Your spouse may not have legal justification for hiding assets, but he or she may break the law in an attempt to keep those assets from you. It happens. People take a lot of risks where money is concerned. This is especially common in contentious divorce cases, as your spouse may also do it to cause you direct financial harm.
It's important to understand how your spouse may attempt to hide assets. A lot of people count on having a spouse who is too disconnected from the family's finances to understand that the financial statements do not appear fair and accurate. They want you to overlook their attempts. You must understand what warning signs to watch for so that this does not happen to you.
With that in mind, here are a few common ways that people hide assets:
- Overpaying on bills or taxes. For instance, your spouse could pay $15,000 to a credit card company when you only owed $10,000. The bank that issued the card may then issue a check for $5,000 to your spouse. They could cash it elsewhere and hide the money, making it harder for you to see the withdrawal. In some cases, they even time things so that the refund doesn't come back until the divorce ends.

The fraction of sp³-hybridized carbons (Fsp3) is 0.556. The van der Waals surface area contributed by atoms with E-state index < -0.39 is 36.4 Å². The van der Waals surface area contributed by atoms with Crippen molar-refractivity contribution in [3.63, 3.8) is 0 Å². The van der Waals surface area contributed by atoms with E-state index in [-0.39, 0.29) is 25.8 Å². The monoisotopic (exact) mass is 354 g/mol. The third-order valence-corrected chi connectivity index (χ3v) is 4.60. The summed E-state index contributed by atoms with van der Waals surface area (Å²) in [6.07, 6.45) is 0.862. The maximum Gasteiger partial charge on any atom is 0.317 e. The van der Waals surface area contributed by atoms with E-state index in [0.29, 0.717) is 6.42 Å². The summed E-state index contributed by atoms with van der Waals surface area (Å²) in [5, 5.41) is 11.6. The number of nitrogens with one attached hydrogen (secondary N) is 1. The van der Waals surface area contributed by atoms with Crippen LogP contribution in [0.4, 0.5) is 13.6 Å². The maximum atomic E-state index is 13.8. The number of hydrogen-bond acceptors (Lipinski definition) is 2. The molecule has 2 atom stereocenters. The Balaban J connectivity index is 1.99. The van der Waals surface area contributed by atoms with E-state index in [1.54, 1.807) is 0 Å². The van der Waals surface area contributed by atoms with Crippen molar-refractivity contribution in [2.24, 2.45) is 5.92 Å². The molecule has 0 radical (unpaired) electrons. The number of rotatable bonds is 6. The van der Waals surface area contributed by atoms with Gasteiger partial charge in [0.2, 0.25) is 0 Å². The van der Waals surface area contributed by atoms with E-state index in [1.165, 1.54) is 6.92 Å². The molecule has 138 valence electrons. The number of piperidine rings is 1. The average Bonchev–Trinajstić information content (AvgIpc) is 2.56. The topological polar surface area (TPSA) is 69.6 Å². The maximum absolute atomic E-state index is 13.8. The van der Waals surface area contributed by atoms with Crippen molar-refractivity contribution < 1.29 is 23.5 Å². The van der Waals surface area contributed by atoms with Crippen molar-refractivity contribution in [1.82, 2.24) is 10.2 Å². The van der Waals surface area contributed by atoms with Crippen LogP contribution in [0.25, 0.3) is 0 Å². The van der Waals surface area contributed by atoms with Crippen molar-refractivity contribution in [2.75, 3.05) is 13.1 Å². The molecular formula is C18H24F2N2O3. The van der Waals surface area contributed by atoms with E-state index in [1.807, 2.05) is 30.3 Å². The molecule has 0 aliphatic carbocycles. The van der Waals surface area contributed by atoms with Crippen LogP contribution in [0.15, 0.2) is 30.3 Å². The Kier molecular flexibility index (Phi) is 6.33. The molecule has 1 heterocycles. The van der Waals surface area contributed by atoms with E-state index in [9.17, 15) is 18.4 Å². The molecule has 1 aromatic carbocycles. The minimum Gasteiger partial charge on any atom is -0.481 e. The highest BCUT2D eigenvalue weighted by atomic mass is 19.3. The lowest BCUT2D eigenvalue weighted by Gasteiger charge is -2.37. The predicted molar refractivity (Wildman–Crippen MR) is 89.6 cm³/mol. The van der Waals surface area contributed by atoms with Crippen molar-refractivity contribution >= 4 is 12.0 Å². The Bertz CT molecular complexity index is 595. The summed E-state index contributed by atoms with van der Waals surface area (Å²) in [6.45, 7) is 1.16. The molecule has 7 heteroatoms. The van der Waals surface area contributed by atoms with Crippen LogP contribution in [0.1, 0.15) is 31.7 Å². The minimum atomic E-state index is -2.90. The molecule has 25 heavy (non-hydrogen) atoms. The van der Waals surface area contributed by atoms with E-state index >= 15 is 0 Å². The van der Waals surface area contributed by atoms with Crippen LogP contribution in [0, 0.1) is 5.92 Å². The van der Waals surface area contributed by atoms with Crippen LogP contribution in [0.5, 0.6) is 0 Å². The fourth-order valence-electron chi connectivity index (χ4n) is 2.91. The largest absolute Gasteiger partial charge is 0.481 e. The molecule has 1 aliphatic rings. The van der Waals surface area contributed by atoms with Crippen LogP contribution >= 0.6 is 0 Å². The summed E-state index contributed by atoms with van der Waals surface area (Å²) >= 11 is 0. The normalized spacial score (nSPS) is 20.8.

- Lying about income levels. This usually means underreporting what they earned for that year. Often, when looking for hidden assets, you just want to compare income tax statements against current accounts. This exposes missing assets. If the income tax statements are artificially low, though, your spouse can hide the corresponding assets.
- Buying items that you may undervalue. If your spouse has specialized knowledge about any particular field, they may use it to buy something that is worth more than you realize. For instance, they could buy a painting that is worth $100,000, knowing you have no knowledge of art. They'll then report it as being worth $10,000. If you accept that, they "hide" $90,000 of value.
- Creating fake loans with family members. These may also appear to be gifts. Your spouse could say that he or she "loaned" a sibling money to start a business, for instance. This takes the money out of your marital estate. After the divorce, though, that sibling could give the money back to your spouse. They never intended it to go to any business and simply wanted to hide it from you.
These are merely four examples, but they show you how far people may go to hide assets and defraud you during a divorce case. If you're worried that this is going to happen or already has, make sure you know what legal steps you can take to make it right.